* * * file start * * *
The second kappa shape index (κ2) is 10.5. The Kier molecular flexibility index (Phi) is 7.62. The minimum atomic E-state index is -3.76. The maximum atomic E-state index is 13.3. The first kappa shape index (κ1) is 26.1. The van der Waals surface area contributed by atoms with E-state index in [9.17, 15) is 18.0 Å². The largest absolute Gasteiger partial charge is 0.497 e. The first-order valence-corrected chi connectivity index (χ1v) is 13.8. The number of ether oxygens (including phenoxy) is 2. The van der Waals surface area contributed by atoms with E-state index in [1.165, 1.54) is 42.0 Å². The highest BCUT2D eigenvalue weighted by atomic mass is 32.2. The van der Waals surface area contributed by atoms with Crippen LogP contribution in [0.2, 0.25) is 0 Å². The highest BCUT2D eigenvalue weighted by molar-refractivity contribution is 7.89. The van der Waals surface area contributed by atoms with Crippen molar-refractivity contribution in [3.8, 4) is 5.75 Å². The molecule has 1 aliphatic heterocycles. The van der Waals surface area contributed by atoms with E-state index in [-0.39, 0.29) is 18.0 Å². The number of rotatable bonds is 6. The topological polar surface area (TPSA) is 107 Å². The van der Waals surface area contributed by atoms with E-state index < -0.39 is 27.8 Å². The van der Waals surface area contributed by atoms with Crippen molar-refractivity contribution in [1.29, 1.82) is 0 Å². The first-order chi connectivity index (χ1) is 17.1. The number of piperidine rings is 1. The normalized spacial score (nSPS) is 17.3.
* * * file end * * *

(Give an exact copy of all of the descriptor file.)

The second kappa shape index (κ2) is 10.5. The Kier molecular flexibility index (Phi) is 7.62. The minimum atomic E-state index is -3.76. The maximum atomic E-state index is 13.3. The first kappa shape index (κ1) is 26.1. The van der Waals surface area contributed by atoms with E-state index in [9.17, 15) is 18.0 Å². The largest absolute Gasteiger partial charge is 0.497 e. The first-order valence-corrected chi connectivity index (χ1v) is 13.8. The number of ether oxygens (including phenoxy) is 2. The van der Waals surface area contributed by atoms with E-state index in [1.165, 1.54) is 42.0 Å². The highest BCUT2D eigenvalue weighted by atomic mass is 32.2. The van der Waals surface area contributed by atoms with Crippen LogP contribution in [0.2, 0.25) is 0 Å². The highest BCUT2D eigenvalue weighted by molar-refractivity contribution is 7.89. The van der Waals surface area contributed by atoms with Crippen molar-refractivity contribution in [3.8, 4) is 5.75 Å². The molecule has 1 aliphatic heterocycles. The van der Waals surface area contributed by atoms with E-state index in [-0.39, 0.29) is 18.0 Å². The number of rotatable bonds is 6. The topological polar surface area (TPSA) is 107 Å². The van der Waals surface area contributed by atoms with E-state index < -0.39 is 27.8 Å². The van der Waals surface area contributed by atoms with Crippen molar-refractivity contribution in [1.29, 1.82) is 0 Å². The first-order chi connectivity index (χ1) is 17.1. The number of piperidine rings is 1. The normalized spacial score (nSPS) is 17.3.